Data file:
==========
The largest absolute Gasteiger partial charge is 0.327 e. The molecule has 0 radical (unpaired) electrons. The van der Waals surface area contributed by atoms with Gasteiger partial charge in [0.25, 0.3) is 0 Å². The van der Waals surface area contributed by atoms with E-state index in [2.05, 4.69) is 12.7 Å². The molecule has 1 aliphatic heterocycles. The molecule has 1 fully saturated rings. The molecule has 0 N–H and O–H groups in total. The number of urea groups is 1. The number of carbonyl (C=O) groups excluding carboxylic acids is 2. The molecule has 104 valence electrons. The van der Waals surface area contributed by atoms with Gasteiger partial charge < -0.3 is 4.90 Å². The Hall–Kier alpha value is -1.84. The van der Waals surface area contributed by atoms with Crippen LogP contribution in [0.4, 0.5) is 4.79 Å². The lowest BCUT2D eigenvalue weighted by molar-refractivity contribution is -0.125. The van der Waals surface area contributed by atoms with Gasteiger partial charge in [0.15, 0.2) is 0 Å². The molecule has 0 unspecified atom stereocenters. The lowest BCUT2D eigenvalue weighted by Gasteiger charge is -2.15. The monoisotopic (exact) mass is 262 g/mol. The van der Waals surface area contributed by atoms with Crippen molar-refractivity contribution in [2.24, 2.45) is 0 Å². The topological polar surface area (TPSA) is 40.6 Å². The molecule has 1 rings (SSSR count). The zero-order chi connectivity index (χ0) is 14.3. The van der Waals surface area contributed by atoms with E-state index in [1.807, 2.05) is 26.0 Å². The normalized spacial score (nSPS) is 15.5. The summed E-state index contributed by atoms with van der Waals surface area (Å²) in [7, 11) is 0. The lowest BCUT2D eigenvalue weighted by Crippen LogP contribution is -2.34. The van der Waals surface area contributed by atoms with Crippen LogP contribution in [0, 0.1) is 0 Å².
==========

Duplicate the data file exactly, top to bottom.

The largest absolute Gasteiger partial charge is 0.327 e. The molecule has 0 radical (unpaired) electrons. The van der Waals surface area contributed by atoms with Gasteiger partial charge in [0.25, 0.3) is 0 Å². The van der Waals surface area contributed by atoms with E-state index in [2.05, 4.69) is 12.7 Å². The molecule has 1 aliphatic heterocycles. The molecule has 1 fully saturated rings. The molecule has 0 N–H and O–H groups in total. The number of urea groups is 1. The number of carbonyl (C=O) groups excluding carboxylic acids is 2. The molecule has 104 valence electrons. The van der Waals surface area contributed by atoms with Gasteiger partial charge < -0.3 is 4.90 Å². The Hall–Kier alpha value is -1.84. The van der Waals surface area contributed by atoms with Crippen LogP contribution in [0.4, 0.5) is 4.79 Å². The lowest BCUT2D eigenvalue weighted by molar-refractivity contribution is -0.125. The van der Waals surface area contributed by atoms with Gasteiger partial charge in [0.15, 0.2) is 0 Å². The molecule has 0 unspecified atom stereocenters. The lowest BCUT2D eigenvalue weighted by Gasteiger charge is -2.15. The monoisotopic (exact) mass is 262 g/mol. The van der Waals surface area contributed by atoms with Crippen molar-refractivity contribution in [2.24, 2.45) is 0 Å². The topological polar surface area (TPSA) is 40.6 Å². The molecule has 1 rings (SSSR count). The zero-order chi connectivity index (χ0) is 14.3. The van der Waals surface area contributed by atoms with E-state index in [1.807, 2.05) is 26.0 Å². The normalized spacial score (nSPS) is 15.5. The summed E-state index contributed by atoms with van der Waals surface area (Å²) in [7, 11) is 0. The lowest BCUT2D eigenvalue weighted by Crippen LogP contribution is -2.34. The van der Waals surface area contributed by atoms with Crippen LogP contribution in [0, 0.1) is 0 Å².